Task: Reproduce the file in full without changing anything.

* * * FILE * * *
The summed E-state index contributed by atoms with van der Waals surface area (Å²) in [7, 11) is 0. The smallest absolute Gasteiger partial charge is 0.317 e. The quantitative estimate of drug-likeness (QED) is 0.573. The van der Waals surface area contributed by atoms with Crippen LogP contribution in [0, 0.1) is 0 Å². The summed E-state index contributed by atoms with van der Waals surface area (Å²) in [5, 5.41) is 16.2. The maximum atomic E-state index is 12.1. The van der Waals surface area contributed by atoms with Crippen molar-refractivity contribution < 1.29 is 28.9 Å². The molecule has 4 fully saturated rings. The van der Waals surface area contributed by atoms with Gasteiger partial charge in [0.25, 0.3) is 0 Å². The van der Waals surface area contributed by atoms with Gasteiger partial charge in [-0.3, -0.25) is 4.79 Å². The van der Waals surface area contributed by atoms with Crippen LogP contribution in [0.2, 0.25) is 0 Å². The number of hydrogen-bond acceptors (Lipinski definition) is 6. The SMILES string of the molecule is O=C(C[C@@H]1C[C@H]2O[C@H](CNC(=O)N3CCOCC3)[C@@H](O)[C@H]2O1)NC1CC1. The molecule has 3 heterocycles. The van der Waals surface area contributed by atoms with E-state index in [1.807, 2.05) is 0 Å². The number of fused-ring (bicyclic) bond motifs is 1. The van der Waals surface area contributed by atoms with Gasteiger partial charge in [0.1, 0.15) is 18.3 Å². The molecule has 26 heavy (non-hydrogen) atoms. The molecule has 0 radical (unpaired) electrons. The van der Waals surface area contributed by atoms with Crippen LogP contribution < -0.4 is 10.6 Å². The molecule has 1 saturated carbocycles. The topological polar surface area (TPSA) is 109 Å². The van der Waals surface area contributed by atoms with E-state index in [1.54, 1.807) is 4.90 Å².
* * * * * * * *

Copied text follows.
The summed E-state index contributed by atoms with van der Waals surface area (Å²) in [7, 11) is 0. The smallest absolute Gasteiger partial charge is 0.317 e. The quantitative estimate of drug-likeness (QED) is 0.573. The van der Waals surface area contributed by atoms with Crippen LogP contribution in [0, 0.1) is 0 Å². The summed E-state index contributed by atoms with van der Waals surface area (Å²) in [5, 5.41) is 16.2. The maximum atomic E-state index is 12.1. The van der Waals surface area contributed by atoms with Crippen molar-refractivity contribution < 1.29 is 28.9 Å². The molecule has 4 fully saturated rings. The van der Waals surface area contributed by atoms with Gasteiger partial charge in [0.25, 0.3) is 0 Å². The van der Waals surface area contributed by atoms with Gasteiger partial charge in [-0.3, -0.25) is 4.79 Å². The van der Waals surface area contributed by atoms with Crippen LogP contribution in [0.2, 0.25) is 0 Å². The number of hydrogen-bond acceptors (Lipinski definition) is 6. The SMILES string of the molecule is O=C(C[C@@H]1C[C@H]2O[C@H](CNC(=O)N3CCOCC3)[C@@H](O)[C@H]2O1)NC1CC1. The molecule has 3 heterocycles. The van der Waals surface area contributed by atoms with E-state index in [1.807, 2.05) is 0 Å². The number of fused-ring (bicyclic) bond motifs is 1. The van der Waals surface area contributed by atoms with Gasteiger partial charge in [0.1, 0.15) is 18.3 Å². The molecule has 26 heavy (non-hydrogen) atoms. The molecule has 0 radical (unpaired) electrons. The van der Waals surface area contributed by atoms with Crippen LogP contribution < -0.4 is 10.6 Å². The molecule has 1 saturated carbocycles. The topological polar surface area (TPSA) is 109 Å². The van der Waals surface area contributed by atoms with E-state index in [1.54, 1.807) is 4.90 Å².